On the third day of the Carnival, at about ten in the morning, one Gaunkar dressed in the native costume and carrying a ghumatt and accompanied by a peasant woman who carries with her a basket of cow dung, a pot of water and a broom, takes the same route of the previous night, dance and sees that the barik rounnem (which is the central spot where the Mussoll was beaten hard into the ground during the dance) is levelled and cow dunged to signify the return of peace and to reassure prosperity and well being of the city inhabitants. A token coin is given to the sweeper-woman and another one to the Gaunkar as the households contribution to the Mandd fund. This fund serves to meet the incidental expenses of the dance performance and miscellaneous activities. 

The Mussoll or pounding pestle used in the dance is made of solid bamboo of about 6-7 feet in length with inserted hawk's bells and is carried only by those who will actually dance. The torches are made of coconut, sliced mid-way longitudinally dried like copra and treated with a mixture of mud and cow dung. These were held upright on a spike at the end of a long bamboo stick. A wick was inserted, which burns under the oil that oozes out of the dried Kernel of the coconut. Besides these, torches of wax or of dried coconut-tree leaves will be used.

The dance consist of a march and the beating of the barik rounnem. The march has a martial beat and has three different steps. First a combination of clockwise and anti-clockwise full turns. Second a serpentine forward movement done in half turns, left and right and third as a straight march on the ball of the feet. The starting step is always with the left foot, except that in the first step whilst the left side dancers are completing the full turn starting with the left foot. The right dancers do the same starting with the right foot in order to keep the movement either clockwise or anti-clockwise.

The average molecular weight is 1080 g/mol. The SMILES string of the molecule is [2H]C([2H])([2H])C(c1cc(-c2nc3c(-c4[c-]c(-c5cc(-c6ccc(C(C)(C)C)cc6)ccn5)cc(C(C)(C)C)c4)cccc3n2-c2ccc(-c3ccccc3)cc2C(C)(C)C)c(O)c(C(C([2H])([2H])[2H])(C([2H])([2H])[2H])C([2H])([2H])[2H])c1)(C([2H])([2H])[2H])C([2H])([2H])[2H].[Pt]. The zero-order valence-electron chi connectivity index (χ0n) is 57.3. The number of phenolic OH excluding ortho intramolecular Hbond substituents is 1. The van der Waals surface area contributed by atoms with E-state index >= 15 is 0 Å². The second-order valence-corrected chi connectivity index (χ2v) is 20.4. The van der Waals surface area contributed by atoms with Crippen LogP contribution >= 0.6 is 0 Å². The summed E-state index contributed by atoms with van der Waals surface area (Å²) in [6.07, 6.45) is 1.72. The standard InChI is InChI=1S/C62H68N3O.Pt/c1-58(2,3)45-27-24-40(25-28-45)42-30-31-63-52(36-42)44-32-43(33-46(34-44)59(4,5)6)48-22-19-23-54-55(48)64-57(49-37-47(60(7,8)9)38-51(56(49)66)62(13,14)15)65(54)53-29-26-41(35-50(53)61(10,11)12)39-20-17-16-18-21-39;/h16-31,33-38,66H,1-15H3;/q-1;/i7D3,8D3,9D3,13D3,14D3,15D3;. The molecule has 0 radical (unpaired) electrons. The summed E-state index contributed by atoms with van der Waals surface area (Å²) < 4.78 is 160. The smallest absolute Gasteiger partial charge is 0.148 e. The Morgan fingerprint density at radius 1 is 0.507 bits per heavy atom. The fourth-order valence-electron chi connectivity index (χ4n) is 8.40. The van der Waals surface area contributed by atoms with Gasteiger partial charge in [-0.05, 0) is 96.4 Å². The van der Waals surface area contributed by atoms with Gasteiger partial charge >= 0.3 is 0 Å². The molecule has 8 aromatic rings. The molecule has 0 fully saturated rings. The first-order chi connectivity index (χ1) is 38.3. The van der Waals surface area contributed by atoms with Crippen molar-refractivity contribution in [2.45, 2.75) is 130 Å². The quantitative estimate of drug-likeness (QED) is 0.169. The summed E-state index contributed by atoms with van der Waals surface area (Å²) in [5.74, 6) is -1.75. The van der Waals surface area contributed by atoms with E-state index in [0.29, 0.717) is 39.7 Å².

The dance has only two beats : single beat and a triple time beat. The steps are basically a one-step and a three-step movement. But a combination of one-step, two steFp and three step movements each in clockwise and anti-clockwise turns is usually danced. The dance always starts with the left foot forward and in an anti-clockwise circular direction. The most enchanting is the twirl in which every alternate dancer leaves the ring or the barik rounnem and they form together an outer ring dancing in an opposite direction in three-step movements, while the dancers in the inner circle barik-rounnem do the three-step movement in full turns. Though the original song of the Mussoll dance is on an eastern melody, it is weighed down by western music with the Portuguese impact on it.